For the past 10 years, I have been facilitating an international group of women, on Facebook called Budettes. In addition to the active Facebook group, those of us based in Los Angeles had monthly gatherings and outings and have done many wonderful things together. The group is not only for people living with HIV, but there are many women who are HIV positive in the group, including some very well-known activists. We also have women who have gone through cancer and other health issues, either physically or mentally/emotionally. We’ve always been very supportive of women and emphasized that our beauty comes from within. We are a health-based group and accept women of all body types, ages, ethnicities, sexual preferences, etc. We just don’t tolerate intolerance.
Since April 2020, we’ve had weekly support groups, which ended up having positive and uplifting themes, along with craft tutorials, alternative healing groups, dance groups and more. The virtual format has been very helpful in uniting women outside of the narrow confines of Los Angeles, who were unable to always get together in person. I’m very proud of this group.
I’m also proud of the fact that I’ve been involved with Café Europa, which is a social and case management program of Jewish Family Services. They hold weekly gatherings with entertainment that enable Holocaust survivors to have a fun experience together. I’ve also run a men’s support group for almost three years. I visited one Holocaust survivor at home every week for two years, before he passed away. It was great to take him to celebrate his 90th birthday in a restaurant and have a group of servers sing happy birthday to him.
I’ve been in a memoir-writing course during quarantine because I’d like more people to read my story and be inspired by the lessons I’ve learned in resilience and how to have a happy and meaningful life, despite difficult circumstances.
What three adjectives best describe you?
Resilient, compassionate, feisty.
What is your greatest achievement?
My greatest achievement is overcoming a lot of obstacles and challenges. I’ve managed to survive some of the scariest health conditions, like AIDS and cancer. I’ve dedicated my life to helping others.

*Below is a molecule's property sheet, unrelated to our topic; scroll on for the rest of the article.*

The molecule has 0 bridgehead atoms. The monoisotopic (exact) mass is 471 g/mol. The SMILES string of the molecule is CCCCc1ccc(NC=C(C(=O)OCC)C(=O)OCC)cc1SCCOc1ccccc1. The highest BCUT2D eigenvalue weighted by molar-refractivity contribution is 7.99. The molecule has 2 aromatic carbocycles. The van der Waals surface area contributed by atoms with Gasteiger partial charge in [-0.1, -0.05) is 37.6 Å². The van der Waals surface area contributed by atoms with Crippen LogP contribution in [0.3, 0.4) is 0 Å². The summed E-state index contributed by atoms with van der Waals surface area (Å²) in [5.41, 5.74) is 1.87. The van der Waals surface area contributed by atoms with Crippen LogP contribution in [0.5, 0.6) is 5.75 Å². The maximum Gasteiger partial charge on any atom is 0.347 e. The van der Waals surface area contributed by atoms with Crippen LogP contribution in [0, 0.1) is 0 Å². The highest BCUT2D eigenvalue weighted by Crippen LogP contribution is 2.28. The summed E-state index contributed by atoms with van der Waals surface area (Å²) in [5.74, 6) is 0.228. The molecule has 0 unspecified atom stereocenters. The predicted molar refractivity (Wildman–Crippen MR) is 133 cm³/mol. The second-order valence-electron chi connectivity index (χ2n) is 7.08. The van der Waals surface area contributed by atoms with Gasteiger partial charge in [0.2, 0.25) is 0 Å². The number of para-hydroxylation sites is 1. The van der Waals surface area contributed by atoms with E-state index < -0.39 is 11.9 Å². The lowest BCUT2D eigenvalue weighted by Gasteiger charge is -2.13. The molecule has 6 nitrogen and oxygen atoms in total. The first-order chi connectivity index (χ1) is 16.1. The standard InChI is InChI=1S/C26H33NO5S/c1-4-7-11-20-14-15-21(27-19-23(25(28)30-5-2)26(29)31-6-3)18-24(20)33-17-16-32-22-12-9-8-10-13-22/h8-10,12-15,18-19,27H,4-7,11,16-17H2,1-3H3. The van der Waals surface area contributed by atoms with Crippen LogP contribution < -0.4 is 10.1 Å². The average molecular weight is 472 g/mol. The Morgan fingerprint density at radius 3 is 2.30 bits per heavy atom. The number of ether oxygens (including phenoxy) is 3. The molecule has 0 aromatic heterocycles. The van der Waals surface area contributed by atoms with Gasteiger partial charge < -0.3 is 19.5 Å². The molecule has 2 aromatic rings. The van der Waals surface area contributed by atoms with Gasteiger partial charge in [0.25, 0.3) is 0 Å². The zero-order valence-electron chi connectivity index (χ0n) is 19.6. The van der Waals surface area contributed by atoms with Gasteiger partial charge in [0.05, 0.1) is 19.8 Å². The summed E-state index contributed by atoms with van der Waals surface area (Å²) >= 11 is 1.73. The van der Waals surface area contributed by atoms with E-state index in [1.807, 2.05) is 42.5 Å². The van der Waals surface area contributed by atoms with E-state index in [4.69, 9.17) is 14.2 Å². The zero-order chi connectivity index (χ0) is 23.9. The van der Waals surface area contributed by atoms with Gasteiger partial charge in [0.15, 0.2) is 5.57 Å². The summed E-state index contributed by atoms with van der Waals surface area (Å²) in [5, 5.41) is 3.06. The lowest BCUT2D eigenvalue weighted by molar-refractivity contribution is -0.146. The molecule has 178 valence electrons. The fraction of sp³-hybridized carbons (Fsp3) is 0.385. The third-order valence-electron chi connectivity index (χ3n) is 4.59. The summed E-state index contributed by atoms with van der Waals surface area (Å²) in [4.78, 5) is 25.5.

What is your greatest regret?
Connecting with an HIV-positive guy I met at a conference I attended for HIV-positive heterosexuals.
What keeps you up at night?
Politics and the people that support corrupt and fascist politicians. I think about how low our standards of decency have sunk and how many people are racist, misogynistic, homophobic, etc.
If you could change one thing about living with HIV, what would it be?
I’d remove stigma associated with HIV/AIDS. This would help everyone. It would reduce mistreatment and discrimination against people who are HIV positive, and positive folks would feel better about themselves.
What is the best advice you ever received?
My mom taught me that things aren’t black and white; they’re shades of gray. She also taught me that outcomes I didn’t like were still valuable as lessons for the future.
What person in the HIV/AIDS community do you most admire?
I admire Ryan White. He overcame discrimination and ostracism by his school, peers and neighbors and became a huge activist. He increased compassion for people who are HIV positive.
What drives you to do what you do?
I enjoy helping others. It makes me feel good and helps to keep me from worrying about my own issues. If the painful things I’ve been through can be shared to help others, then they become valuable.
What is your motto?
“Be the change you wish to see in the world.”
If you had to evacuate your house immediately, what is the one thing you would grab on the way out?
I’d grab my laptop computer. It has so much information and on it—my writing, great articles I’ve saved, my music and almost all the photos from my albums.
If you could be any animal, what would you be? And why?
I’d be a monkey. They seem to have a lot of fun, swinging around from limb to limb on trees and just being very playful. They play well with others and seem to enjoy hanging out together.